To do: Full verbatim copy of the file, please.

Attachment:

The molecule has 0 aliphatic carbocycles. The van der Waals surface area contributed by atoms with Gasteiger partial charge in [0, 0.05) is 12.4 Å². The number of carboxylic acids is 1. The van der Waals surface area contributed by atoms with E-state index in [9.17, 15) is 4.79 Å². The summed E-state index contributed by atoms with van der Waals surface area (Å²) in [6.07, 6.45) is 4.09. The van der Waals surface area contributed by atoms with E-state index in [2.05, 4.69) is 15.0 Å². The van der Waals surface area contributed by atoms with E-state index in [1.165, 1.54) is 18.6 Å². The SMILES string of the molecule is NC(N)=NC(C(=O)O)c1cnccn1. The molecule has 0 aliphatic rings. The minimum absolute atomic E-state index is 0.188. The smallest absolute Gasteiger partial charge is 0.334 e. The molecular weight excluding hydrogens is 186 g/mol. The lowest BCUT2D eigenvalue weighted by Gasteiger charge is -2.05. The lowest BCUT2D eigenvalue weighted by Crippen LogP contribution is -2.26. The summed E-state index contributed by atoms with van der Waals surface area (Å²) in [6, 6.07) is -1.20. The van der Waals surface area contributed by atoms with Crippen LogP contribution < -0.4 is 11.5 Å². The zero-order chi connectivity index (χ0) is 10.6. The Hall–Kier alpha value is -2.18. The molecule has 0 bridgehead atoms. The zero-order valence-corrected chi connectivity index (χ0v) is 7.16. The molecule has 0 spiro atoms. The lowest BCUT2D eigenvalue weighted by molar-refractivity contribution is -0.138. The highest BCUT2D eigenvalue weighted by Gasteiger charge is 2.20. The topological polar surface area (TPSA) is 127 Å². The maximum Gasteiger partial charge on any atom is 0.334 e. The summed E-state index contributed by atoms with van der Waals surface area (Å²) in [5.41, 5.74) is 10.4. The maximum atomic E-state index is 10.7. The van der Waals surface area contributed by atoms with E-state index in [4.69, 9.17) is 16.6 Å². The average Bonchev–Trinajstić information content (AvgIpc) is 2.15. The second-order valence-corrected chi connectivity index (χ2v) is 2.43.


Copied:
The molecule has 0 aliphatic carbocycles. The van der Waals surface area contributed by atoms with Gasteiger partial charge in [0, 0.05) is 12.4 Å². The number of carboxylic acids is 1. The van der Waals surface area contributed by atoms with E-state index in [9.17, 15) is 4.79 Å². The summed E-state index contributed by atoms with van der Waals surface area (Å²) in [6.07, 6.45) is 4.09. The van der Waals surface area contributed by atoms with E-state index in [2.05, 4.69) is 15.0 Å². The van der Waals surface area contributed by atoms with E-state index in [1.165, 1.54) is 18.6 Å². The SMILES string of the molecule is NC(N)=NC(C(=O)O)c1cnccn1. The molecule has 0 aliphatic rings. The minimum absolute atomic E-state index is 0.188. The smallest absolute Gasteiger partial charge is 0.334 e. The molecular weight excluding hydrogens is 186 g/mol. The lowest BCUT2D eigenvalue weighted by Gasteiger charge is -2.05. The lowest BCUT2D eigenvalue weighted by Crippen LogP contribution is -2.26. The summed E-state index contributed by atoms with van der Waals surface area (Å²) in [6, 6.07) is -1.20. The van der Waals surface area contributed by atoms with Crippen LogP contribution < -0.4 is 11.5 Å². The zero-order chi connectivity index (χ0) is 10.6. The Hall–Kier alpha value is -2.18. The molecule has 0 bridgehead atoms. The zero-order valence-corrected chi connectivity index (χ0v) is 7.16. The molecule has 0 spiro atoms. The lowest BCUT2D eigenvalue weighted by molar-refractivity contribution is -0.138. The highest BCUT2D eigenvalue weighted by Gasteiger charge is 2.20. The topological polar surface area (TPSA) is 127 Å². The maximum Gasteiger partial charge on any atom is 0.334 e. The summed E-state index contributed by atoms with van der Waals surface area (Å²) in [5.41, 5.74) is 10.4. The maximum atomic E-state index is 10.7. The van der Waals surface area contributed by atoms with E-state index in [4.69, 9.17) is 16.6 Å². The average Bonchev–Trinajstić information content (AvgIpc) is 2.15. The second-order valence-corrected chi connectivity index (χ2v) is 2.43.